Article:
Sunday, 16 January 2011

Weights and Measures 2

Teaspoons and Tablespoons

As can be seen from the comments on my last two blog posts, tablespoon volume measurements are used for various things. I had never thought of using a tablespoon measurement for something hard, as I wouldn't be able to pour the substance reliably.

I have small spoons for stirring coffee (and eating ice cream).
I have spoons for taking medicine.
I have spoons for eating soup.
I have spoons for eating desserts.
I have spoons for serving vegetables.
I have wooden spoons for stirring things in pots.
I have no idea whether any of these conform to "teaspoon" or "tablespoon" measurements, but I guess that none of them do.

Some recipes require tea- or table-spoons of a substance, some require heaped tea- or table-spoons. If a recipe calls for a liquid in spoon measurements, I guess that some specific volume of spoon needs to be filled to surface-tension point, but alternatively it could be asking to be filled to a point level with the rim.  The difference in volume won't be much, but if we are dealing with one teaspoon of something, the volume difference might be significant.

However, what about heaped measurements? If a recipe calls for a heaped spoonful, what angle of heap is required? Should the substance be gently domed over the spoon, at some pre-determined angle, or should the spoon be rammed into the substance as far as it will go and the amount of substance that can be crammed onto the spoon is the correct amount?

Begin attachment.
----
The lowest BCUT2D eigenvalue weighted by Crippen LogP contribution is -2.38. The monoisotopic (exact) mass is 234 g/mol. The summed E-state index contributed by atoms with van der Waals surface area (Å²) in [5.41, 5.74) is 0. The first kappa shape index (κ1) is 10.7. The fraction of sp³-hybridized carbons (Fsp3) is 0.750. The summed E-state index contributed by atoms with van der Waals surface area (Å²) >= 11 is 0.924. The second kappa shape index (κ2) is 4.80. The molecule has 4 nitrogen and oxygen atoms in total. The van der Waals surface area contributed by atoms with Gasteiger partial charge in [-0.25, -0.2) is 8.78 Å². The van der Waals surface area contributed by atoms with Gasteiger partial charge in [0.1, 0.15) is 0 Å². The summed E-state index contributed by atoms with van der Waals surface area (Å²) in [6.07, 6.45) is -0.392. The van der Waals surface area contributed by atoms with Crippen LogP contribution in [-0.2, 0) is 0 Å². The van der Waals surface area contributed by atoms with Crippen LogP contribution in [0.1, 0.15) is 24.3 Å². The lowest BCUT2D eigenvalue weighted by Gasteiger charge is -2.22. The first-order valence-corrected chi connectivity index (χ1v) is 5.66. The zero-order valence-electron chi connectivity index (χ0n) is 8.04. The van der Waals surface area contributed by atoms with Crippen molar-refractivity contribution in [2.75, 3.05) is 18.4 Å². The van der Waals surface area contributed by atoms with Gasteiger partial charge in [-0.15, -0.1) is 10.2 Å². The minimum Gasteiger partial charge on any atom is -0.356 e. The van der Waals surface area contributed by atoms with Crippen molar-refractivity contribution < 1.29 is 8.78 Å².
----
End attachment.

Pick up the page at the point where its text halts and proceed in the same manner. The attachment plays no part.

If we cake hot chocolate as an example ... the angle of friction is very high, With care, I can easily get inches of chocolate onto a small spoon. However, if we take granulated sugar, I can hardly get more height on top of the spoon than the spoon's depth. Which of these is heaped, or are they both heaped?

Ridiculous Recipe?

I got linked to this recipe yesterday.

The comments on the recipe, here, seem to be unanimously dismissive, with people trying to be funny.

I have other problems with the recipe:

1. the amount of butter. Butter in the recipe seems to be measured in cups and sticks. I have no idea how to cram butter into a cup, and can only assume that a stick would be used to extract the butter from the cup after it has been squashed in.

2. I have never heard of peas in a can. I use frozen peas, so don't even know if there's a standard can size for peas.

3. the recipe doesn't say how warm the peas should be. Surely you would need to heat the peas to a level where bacteria & viruses are destroyed. I don't see how "warm" would do that.

4. the recipe doesn't say whether there wants to be an even coating of butter over the peas. I would presume that tossing, mixing or stirring would be necessary, but I don't know which would be the most successful method of buttering the peas.

Looking at the comments, I see a couple of them berating the author for writing a recipe elsewhere that instructs the cook to buy products from a store and pretend that they are home-cooked. I think that this is a great idea ... if something is difficult to cook, I would love to be directed to buy it instead. Far fewer disasters, that way!